Dozens of people trapped in lodge by snow finally freed
Guests and staff at Montecito Sequoia Lodge had been trapped since last weekend.
More than 120 people who were stranded in a snowbound Sierra Nevada resort for five days have been freed.
Up to 7ft of snow trapped the guests and staff at Montecito Sequoia Lodge in Sequoia National Forest on Sunday.
US Forest Service spokesman Alicia Embrey said crews had to travel by snowmobile to get to the lodge in the mountains east of Fresno on Wednesday morning, when they ensured everyone was safe. They returned on Thursday with additional supplies.
Heavy equipment was then brought in to clear more than 20 fallen trees and eight miles of deep snow on the road leading to the lodge, allowing everyone to finally leave the property.
Ms Embrey said the group had enough food and other supplies to remain comfortable, though many had suffered extreme boredom.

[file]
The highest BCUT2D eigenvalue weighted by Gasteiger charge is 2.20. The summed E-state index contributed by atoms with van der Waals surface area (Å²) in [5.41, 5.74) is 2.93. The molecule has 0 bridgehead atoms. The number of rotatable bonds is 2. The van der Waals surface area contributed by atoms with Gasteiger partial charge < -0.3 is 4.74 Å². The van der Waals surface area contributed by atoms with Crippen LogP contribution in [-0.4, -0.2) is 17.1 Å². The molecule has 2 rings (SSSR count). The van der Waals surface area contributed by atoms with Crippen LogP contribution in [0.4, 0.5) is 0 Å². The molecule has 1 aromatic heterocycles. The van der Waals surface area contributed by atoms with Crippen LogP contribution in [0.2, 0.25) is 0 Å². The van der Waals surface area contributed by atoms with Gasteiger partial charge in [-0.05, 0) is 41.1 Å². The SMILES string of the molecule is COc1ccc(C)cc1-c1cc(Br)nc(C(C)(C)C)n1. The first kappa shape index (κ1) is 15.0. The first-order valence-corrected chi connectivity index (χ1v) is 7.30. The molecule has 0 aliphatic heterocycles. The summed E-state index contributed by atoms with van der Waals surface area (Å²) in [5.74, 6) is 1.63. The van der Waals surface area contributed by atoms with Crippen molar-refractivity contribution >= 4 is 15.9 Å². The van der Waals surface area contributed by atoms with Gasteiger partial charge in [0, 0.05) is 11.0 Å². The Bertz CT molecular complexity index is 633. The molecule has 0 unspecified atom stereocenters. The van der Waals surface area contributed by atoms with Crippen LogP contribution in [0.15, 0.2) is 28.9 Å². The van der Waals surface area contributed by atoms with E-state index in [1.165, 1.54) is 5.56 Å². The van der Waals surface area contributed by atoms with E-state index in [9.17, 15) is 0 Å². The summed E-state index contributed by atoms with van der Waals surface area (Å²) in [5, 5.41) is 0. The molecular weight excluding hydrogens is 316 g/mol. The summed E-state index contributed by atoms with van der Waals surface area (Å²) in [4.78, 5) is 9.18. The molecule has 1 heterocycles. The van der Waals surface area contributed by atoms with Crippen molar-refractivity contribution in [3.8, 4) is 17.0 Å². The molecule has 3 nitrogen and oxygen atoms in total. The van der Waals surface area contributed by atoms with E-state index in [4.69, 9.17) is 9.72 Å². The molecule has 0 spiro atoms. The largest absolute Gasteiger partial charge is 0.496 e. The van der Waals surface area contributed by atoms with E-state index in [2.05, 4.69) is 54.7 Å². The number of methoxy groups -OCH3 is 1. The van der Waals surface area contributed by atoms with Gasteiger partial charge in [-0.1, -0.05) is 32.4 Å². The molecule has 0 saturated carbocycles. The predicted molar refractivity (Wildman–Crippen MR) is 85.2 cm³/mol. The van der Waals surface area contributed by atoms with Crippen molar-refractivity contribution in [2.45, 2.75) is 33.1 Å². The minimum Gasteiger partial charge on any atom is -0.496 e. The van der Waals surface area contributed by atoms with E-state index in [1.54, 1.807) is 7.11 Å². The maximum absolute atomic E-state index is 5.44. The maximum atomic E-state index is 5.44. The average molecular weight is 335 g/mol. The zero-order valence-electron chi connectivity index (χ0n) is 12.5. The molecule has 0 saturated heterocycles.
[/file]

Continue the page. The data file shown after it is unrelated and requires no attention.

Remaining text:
“Physically they were fine,” Ms Embrey said. “They were obviously happy to go home.”
Joel Keeler had posted several videos of his experience at the lodge on Twitter.
In one post on Tuesday, he said: “It’s cold, clear and beautiful, but we’re still snowed in!
“They are working hard to clear the road… Still a lot of driveway left tho!”
On Thursday, he posted that guests were finally going to go home, sharing a video of the cleared road and a line of vehicles snaking their way out between towering banks of snow.
The snow that trapped the guests began falling last Friday, blanketing the area with 4-7ft by Saturday night.
Meanwhile, another winter storm is on the way to the region.
Meteorologists have issued a winter storm warning for the southern Sierra Nevada which forecasts more snow, high winds and potentially hazardous conditions including falling trees and slick roads.
The Forest Service urged visitors to travel with extreme caution.
“The most recent storm has left very little room to manoeuvre and nowhere to put new snow,” a statement said.
“The trees are snow and ice-laden and the accumulating new snow will cause failures.”